Apple has begun taking orders for unlocked versions of its iPhone 5 through the company’s U.S. online store. While the unlocked phone probably will seem a bit pricy for the average consumer, the $659 price may make sense for people who frequently travel internationally or simply want to be free from contacts to service providers. Unlocked version had been available at some Apple stores. According to Apple, the unlocked units are seeing ship-by times of one week, identical to Verizon, AT&T and Sprint iterations, while orders are limited to two handsets per customer. Continue reading “Unlocked iPhone 5 from Apple online”

Half the Sky to launch online game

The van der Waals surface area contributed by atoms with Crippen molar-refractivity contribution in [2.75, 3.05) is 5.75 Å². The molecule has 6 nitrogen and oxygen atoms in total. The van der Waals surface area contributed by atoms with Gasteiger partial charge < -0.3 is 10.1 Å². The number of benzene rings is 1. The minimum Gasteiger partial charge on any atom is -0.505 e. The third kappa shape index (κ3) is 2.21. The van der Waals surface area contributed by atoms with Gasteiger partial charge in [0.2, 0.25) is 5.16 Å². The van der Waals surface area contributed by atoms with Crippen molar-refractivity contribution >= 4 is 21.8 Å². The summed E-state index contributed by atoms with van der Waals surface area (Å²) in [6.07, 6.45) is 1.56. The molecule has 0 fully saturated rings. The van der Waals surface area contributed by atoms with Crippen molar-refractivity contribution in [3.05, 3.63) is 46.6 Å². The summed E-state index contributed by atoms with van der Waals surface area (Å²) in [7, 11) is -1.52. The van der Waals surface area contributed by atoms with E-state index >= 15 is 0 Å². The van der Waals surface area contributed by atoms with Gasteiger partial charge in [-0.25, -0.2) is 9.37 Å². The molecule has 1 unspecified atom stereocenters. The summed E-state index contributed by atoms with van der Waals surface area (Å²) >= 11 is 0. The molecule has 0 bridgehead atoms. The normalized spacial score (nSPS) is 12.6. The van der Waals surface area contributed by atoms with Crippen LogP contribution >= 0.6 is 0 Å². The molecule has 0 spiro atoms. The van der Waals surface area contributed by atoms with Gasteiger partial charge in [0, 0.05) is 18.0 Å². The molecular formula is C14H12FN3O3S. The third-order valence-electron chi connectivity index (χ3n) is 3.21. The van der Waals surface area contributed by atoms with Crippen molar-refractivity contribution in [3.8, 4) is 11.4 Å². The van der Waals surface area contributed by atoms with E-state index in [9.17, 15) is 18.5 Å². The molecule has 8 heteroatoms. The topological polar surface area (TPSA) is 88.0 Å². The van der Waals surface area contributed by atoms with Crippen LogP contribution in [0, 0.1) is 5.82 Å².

Half the Sky now is going digital with a new online game. In early 2013, the movement to empower women and girls continues with a new adventure on Facebook. This new game is part of a growing effort on the part of game developers (Zynga, in this instance) to partner with groups working for social change.  Half the Sky Movement: The Game is inspired by the book Half the Sky: Turning Oppression into Opportunity for Women Worldwide and brings players first to a small village in India to meet Radhika. The press release says that “Over 300 million people play online social games each month, and their demographic profile cuts across gender and age groups. In the game, Radhika will take players on a global journey, from India to Kenya, Vietnam, Afghanistan and the U.S. In her transition from oppression to opportunity, she must find her voice in her own house and gain financial and social independence. Players start with very little, but as they complete quests to help Radhika and other girls and women, Radhika becomes a community leader. Whether helping a girl in the village to buy a bicycle that will take her to school, or fighting off an international gang of sex traffickers, Radhika becomes a force within her world. Continue reading “Half the Sky to launch online game”